If that isn’t enough there are all those things your child medically needs that insurance just won’t pay for. Lots of medical equipment and therapies they often refuse to reimburse or pay for, but it’s medically necessary. In our case, our Primary insurance limits physical therapy (PT), occupational therapy (OT), and speech therapy to 50 visits combined a year. As my son has done multiple visits a week of all of them at various times over the last 5 years, if we only had our Primary insurance, he would only get therapy a couple months a year or we would have to choose just one therapy and do it once a week. How do you choose between helping your child to speak and helping them learn how to walk or function in this world? That is a horrific choice for a parent to make. Medicaid picks up the cost of the extra visits making it possible for him to do all three therapies all year long. Another thing our son has required that has made a HUGE difference in all of our lives is having a Service Dog. Almost no insurances will pay for a Service Dog. The cheapest dog well-trained dog from a respectable trainer is generally about $10,000 but I’ve seen them as high as $40,000. These dogs can provide life-saving help as well as aiding the person to live a more independent life. Medicaid does not pay for Service Dogs either, however, I am bringing this up to illustrate other medical issues that come into play.

Some people say, “Well these people aren’t going to amount to much anyway so let’s just not get them therapy or the medical equipment they need. They are a drain on the economy.” Here’s the thing, study after study has shown that in the long run, paying for the therapies when they are young actually cuts down on costs over the life of the person because they are better able to care for themselves and therefore need less help, and in some instances are able to overcome their disabilities and become a contributing member of society. Isn’t making them self-sufficient a better plan than making them more dependent?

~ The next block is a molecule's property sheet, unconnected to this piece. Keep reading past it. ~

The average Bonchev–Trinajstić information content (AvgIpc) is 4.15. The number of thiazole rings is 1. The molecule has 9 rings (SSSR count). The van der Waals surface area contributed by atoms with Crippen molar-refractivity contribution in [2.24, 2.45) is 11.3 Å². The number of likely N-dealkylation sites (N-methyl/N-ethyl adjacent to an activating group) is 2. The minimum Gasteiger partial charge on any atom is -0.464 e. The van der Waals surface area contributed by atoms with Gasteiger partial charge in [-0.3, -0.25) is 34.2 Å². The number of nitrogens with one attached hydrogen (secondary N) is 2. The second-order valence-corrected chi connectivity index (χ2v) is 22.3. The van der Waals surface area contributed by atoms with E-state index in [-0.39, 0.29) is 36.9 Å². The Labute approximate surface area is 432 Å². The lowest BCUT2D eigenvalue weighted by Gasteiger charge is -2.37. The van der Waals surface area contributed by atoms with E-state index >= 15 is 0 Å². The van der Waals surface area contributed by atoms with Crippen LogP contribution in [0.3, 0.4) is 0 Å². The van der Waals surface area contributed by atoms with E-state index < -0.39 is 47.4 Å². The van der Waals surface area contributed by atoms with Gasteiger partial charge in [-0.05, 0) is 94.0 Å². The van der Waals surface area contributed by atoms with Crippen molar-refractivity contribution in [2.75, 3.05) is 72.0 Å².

Medicaid also provides through their waiver programs opportunities for families to have another caretaker to come in and take over for a bit. It is physically, mentally and spiritually draining to be “on” all the time 24/7 for your child. You love them dearly and fiercely, but love alone will not be enough to sustain you through what can often be equated to a battle. We’re battling to keep them alive, battling keeping their behaviors in check so that they can remain at home with you rather than in an institution. With our kids, you can’t just call a babysitter down the street. We have to use trained professionals who don’t get paid nearly enough and are hard to find. Respite care which Medicaid provides enables us to go to our doctors visits so we can take care of ourselves, a date with our spouse so we can take care of our marriage, special time with siblings who often feel neglected, guilty, and hurt.

Medicaid is not perfect. It is a State-run program, therefore each State’s benefits and management is a bit different. All the State’s Medicaid plans are approved by the Federal Government to ensure they cover the minimum benefits, and the State’s are then subsidized at varying levels.

I spent quite a bit of time our last year living in Alaska, and even afterward identifying potential savings and ways to make Medicaid better for Alaskans as the State needed to cut money from the budget. As a consumer, we wanted smart cuts, not across the board cuts, or cutting programs that people actually needed and were saving the State money even though through some people’s perspective it was costing rather than saving money. For those who are consumers of this and other government programs, I would invite you to become part of the solution. Help them make the process better. Help them save smart money.

Medicaid is not perfect. There probably are better solutions out there. But I haven’t heard of any that will provide that safety net families so desperately need so that they can care for their loved one.

This article originally appeared on my blog: